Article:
Tricks of the Trade: Making a Great Tool Work Even Better

July 11, 2014

If you’re in the electronic newsgathering business, chances are you’ve heard about bonded wireless transmitter solutions—and you’re likely even using them in your mobile newsgathering. These solutions are a great way to get news crews right to the heart of a breaking news story and put the feed on the air before the competition. And if you know a few “tricks of the trade”, you can make the technology work even better.

We wanted to share with you some of the best practices our customers have discovered for getting the most out of our trasmitters, specifically the LIVE+ 20/20 Transmitter. There’s plenty you can do to maximize available networks for transmission, especially in areas where the cell coverage is weak or spotty. And, as with most things in life, the best tips are really just common sense. 

First of all, never lay a transmitter unit face down or face up, but on its feet (like a briefcase ready to be carried). Just like your mobile phone, the built-in modems are somewhat directional and they’re located behind the screen. If you try to transmit with the unit on its side and your news crew is standing right over the box, chances are that reception will be weaker. Also, the higher off the ground you place the unit, the better the reception will be—and the easier to see the screen. If you need to be mobile, use the  shoulder strap that comes with your transmitter; it makes it easy to do walk-around live shots and keeps the unit in an ideal position for transmitting.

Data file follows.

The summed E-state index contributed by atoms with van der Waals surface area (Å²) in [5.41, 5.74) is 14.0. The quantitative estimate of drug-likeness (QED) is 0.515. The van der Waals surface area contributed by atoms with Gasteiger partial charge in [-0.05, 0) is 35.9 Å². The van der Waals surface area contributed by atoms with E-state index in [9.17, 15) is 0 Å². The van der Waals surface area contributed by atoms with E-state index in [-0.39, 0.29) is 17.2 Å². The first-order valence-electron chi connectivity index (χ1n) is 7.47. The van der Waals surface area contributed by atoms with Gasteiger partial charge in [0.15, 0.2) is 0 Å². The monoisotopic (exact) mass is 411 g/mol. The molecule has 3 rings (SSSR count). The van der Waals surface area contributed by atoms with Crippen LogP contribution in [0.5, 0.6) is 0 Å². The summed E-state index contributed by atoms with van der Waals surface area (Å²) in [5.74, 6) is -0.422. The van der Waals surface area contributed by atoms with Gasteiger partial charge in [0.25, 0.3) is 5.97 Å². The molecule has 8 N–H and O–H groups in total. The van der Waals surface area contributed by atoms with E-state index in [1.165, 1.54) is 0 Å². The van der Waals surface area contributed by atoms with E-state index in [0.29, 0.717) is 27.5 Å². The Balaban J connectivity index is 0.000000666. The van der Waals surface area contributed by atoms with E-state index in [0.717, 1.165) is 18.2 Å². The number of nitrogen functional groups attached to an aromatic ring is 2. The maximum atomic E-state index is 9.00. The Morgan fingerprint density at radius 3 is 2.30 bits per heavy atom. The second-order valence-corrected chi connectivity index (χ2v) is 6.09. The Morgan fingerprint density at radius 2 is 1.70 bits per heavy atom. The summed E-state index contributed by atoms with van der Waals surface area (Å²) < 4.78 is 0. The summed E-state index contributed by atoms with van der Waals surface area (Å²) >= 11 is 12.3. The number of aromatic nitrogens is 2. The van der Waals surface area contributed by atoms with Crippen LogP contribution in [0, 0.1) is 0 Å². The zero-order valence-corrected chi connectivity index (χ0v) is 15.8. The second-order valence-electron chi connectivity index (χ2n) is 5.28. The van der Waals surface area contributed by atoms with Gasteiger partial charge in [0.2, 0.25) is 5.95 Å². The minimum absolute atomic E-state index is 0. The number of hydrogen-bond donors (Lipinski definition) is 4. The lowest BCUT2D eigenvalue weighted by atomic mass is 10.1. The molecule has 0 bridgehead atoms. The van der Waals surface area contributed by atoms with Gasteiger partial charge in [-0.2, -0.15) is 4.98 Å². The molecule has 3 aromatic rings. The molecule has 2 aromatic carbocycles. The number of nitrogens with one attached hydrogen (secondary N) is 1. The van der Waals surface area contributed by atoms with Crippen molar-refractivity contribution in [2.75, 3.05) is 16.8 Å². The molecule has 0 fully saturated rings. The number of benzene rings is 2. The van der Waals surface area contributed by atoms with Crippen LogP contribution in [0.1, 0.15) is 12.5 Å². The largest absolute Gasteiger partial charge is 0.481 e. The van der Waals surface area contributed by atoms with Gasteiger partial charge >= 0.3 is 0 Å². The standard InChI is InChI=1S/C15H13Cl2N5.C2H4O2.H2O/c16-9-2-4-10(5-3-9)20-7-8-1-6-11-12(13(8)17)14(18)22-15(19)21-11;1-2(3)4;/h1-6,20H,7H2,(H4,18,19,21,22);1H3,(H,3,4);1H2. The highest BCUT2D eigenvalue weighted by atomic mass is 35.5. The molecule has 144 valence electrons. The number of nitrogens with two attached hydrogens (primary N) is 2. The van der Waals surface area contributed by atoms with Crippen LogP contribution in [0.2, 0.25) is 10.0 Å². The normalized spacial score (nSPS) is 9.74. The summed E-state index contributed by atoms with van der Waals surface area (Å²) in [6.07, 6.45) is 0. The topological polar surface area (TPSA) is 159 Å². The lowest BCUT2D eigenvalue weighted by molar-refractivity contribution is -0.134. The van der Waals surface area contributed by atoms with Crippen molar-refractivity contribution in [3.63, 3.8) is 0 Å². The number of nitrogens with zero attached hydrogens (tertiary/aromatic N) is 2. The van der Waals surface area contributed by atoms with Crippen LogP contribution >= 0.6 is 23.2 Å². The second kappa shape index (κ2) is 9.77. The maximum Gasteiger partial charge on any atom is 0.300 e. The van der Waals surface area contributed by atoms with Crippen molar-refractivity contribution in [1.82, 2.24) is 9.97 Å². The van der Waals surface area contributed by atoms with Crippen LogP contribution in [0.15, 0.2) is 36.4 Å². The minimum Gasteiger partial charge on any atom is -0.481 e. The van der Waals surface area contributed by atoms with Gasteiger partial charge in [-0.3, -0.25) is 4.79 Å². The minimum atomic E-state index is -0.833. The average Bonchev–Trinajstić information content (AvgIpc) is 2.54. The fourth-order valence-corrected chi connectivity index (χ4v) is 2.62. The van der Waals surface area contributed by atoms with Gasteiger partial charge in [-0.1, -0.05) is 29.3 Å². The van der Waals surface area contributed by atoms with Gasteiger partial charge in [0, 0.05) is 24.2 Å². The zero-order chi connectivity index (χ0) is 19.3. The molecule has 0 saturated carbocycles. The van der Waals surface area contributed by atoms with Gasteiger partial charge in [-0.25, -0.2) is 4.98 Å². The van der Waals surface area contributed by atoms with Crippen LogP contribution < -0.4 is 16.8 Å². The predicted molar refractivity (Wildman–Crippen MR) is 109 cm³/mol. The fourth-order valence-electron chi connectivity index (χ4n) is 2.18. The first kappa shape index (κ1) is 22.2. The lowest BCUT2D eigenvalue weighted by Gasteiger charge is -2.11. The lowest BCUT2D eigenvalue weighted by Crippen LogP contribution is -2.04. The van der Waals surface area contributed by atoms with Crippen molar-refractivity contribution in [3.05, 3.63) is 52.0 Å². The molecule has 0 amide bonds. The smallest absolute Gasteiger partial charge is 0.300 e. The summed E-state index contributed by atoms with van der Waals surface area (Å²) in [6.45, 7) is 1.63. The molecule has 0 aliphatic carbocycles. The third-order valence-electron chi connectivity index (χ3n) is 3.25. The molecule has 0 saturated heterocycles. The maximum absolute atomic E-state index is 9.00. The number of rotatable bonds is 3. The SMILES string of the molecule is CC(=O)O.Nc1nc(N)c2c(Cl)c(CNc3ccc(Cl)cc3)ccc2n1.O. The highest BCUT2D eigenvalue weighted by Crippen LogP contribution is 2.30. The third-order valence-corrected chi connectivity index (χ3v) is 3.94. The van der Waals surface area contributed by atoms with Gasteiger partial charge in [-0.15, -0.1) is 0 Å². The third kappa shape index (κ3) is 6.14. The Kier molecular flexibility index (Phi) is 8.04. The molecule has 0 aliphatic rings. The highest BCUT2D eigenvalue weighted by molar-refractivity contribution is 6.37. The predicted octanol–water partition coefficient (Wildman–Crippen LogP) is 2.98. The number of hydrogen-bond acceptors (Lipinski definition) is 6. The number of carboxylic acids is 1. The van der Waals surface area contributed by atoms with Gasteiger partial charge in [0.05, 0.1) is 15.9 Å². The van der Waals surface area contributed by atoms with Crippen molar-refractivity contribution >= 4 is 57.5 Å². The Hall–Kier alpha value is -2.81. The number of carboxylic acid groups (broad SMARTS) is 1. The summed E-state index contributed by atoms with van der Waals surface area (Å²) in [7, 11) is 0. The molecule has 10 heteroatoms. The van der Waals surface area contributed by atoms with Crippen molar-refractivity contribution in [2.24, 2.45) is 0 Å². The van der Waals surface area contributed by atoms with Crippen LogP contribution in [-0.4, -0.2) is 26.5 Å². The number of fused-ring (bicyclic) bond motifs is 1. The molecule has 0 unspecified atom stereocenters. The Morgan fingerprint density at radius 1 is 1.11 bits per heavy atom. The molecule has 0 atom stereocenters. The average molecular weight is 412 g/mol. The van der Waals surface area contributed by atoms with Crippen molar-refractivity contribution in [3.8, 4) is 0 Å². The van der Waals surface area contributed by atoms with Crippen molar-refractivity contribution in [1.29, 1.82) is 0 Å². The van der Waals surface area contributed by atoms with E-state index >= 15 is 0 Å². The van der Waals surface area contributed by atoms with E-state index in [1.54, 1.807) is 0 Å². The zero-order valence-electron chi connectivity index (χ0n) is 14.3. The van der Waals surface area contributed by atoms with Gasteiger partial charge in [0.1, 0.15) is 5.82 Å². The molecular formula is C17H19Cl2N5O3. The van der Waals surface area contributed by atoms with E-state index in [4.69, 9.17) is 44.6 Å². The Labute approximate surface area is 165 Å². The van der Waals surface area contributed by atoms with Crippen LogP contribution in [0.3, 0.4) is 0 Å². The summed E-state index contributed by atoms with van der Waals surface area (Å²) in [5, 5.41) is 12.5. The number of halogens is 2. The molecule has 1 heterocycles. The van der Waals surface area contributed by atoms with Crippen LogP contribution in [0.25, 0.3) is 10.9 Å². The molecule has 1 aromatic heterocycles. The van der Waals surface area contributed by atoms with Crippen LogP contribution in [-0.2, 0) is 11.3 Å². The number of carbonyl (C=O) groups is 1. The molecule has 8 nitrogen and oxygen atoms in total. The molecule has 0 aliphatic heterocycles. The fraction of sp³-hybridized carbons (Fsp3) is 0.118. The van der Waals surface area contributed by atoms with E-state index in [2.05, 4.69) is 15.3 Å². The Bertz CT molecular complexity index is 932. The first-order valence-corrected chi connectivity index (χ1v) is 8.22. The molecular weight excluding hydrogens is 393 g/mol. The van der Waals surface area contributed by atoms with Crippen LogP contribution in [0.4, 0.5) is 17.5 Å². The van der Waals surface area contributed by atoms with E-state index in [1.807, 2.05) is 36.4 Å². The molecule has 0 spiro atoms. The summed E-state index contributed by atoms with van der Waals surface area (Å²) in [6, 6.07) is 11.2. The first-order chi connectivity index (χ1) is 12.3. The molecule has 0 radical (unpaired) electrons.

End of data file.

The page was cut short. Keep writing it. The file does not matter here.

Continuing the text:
Moving the transmitter to the left or right can also instantly improve the connection by giving the signal access to a different cell tower. Think of the times you’ve tried to make a mobile call and were able to connect just by walking a few feet away. If you’re indoors, put the transmitter near a window and away from a crowd of people who are taking up bandwidth using their mobile phones (keep a longer cable handy for covering news in these situations).

The upshot: strong cell coverage is not always a given, especially in adverse weather or crowded areas where lots of users are hogging the bandwidth. But relocating the bonded wireless transmitter, if only a few feet, can make the difference between a strong, live signal and a missed opportunity. Be mindful of the conditions going on and be prepared to move—which you can easily do.

Do you have stories to share about your experiences working with bonded wireless newsgathering? We’d love to hear them, and any other tips your tricks that have helped you be successful with the equipment. Let me know, we love to hear your stories! You can email me at

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